Chix Flix Women in Film Seattle screens shorts by members, including Virginia Bogert's Fly Film The Delivery, Ksenia Oustiougova's Golden Leaf, Alesia Glidewell's Future Syn, and over six more. Rendezvous Jewel Box Theatre, 2322 2nd Ave., 441-5823. $3-$5. 8 p.m. Thurs. Jan. 25.
Cinema K: Children's Film Fest 70 films from 23 countries are represented in the festival's second year, which begins with a pancake breakfast at 9:30 a.m. on Sat. Jan. 27, followed by a selection of international, animated shorts including Legends, Fables, and Dreams, The Faery Wind, and War and Peas. Highlights in the following days include the German action-adventure The Treasure of the Lost Falcons; The Zhang Empress, a documentary following four Swedish teenagers as they return to their former orphanage in China; a retrospective from American animator Michael Sporn; a sneak-preview of Disney's The Little Match Girl and a talk from former Disney animator Jazno Fancouer; selections from Seattleites including Stefan Gruber and Britta Johnson, and more. Northwest Film Forum, 1515 12th Ave., 206-267-5380. $6 See www.nwfilmforum.org for complete schedule. Sat. Jan. 27-Sun. Feb. 4.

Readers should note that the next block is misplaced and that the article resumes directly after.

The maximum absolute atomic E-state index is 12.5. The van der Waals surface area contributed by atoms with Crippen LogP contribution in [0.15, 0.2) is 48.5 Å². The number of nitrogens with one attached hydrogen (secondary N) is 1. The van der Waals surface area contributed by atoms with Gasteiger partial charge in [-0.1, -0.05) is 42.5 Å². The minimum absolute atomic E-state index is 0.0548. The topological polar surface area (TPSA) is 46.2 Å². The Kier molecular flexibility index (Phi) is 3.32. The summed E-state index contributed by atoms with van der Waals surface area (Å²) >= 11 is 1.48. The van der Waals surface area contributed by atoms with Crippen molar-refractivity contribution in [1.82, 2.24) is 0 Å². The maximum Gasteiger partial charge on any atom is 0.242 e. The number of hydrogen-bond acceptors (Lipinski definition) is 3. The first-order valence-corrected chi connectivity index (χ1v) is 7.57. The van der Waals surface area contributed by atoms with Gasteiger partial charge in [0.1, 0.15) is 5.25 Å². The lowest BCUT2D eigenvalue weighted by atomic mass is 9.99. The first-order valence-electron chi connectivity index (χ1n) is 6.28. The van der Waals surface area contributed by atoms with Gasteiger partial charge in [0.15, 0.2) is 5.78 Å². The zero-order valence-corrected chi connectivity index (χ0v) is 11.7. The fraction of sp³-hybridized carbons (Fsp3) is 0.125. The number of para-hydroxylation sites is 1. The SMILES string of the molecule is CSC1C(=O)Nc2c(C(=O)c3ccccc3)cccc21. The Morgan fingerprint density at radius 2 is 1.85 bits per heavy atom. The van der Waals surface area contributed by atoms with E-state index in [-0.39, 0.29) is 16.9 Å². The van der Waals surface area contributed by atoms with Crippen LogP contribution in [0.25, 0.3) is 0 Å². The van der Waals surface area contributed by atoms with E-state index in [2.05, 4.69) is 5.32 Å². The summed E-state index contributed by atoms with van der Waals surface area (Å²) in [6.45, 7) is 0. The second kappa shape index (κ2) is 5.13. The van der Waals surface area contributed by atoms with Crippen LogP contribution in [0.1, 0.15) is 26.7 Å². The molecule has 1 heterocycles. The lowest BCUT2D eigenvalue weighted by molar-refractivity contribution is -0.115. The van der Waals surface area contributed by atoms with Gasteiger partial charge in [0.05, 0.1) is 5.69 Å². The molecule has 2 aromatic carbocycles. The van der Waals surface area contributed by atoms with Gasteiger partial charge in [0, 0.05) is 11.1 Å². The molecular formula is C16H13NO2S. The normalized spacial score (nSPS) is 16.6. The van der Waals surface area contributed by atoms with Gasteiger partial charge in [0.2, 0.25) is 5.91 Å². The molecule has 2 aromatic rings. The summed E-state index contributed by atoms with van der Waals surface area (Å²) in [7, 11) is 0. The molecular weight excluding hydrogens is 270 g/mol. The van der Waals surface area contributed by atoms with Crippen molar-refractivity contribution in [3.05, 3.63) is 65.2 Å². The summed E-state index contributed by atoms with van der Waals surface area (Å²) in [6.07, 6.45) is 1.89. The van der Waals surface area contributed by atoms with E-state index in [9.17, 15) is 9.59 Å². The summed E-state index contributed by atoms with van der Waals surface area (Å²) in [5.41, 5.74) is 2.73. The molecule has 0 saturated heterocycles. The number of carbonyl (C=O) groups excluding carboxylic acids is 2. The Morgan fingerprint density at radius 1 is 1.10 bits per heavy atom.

Deathstalker This Conan the Barbarian rip-off from 1983 follows the title character on his mission to save a princess and kick ass in a warrior tournament. Grand Illusion, 1403 N.E. 50th St., 523-3935. $2.50-$5. 11 p.m. Fri. Jan. 26-Sat. Jan. 27.
Hard Candy Not the 2005 twist on online predators, this Hard Candy deals with sexuality in quite a different way: 3-D. "The Lollipop Girls" star—along with John Holmes—in this 1976 erotic comedy. Glasses included. Egyptian, 801 E. Pine St., 206-781-5755. $6-$9.25. Midnight. Fri. Jan. 26-Sat. Jan. 27.
The Lady Vanishes Hitchcock's 1938 comic-thriller romp is a spy movie in outline, but mainly an excuse for the director to have fun with trains, eccentric Brits lost on the Continent, mismatched lovers (Michael Redgrave and Margaret Lockwood), and treating vital espionage information like a badminton shuttlecock. Lady is Hitchcock's last English film before he went to Hollywood; in spirit, it's probably closest to North by Northwest. Says Lockwood to Redgrave, "You're the most contemptible person I've ever met in all my life!" He responds, "Confidentially, I think you're a bit of a stinker, too." In other words, they were made for each other. (NR) BRIAN MILLER Central Cinema, 1411 21st Ave., 328-3230. $5. 9:30 p.m. Wed. Jan. 24-Sun. Jan. 28.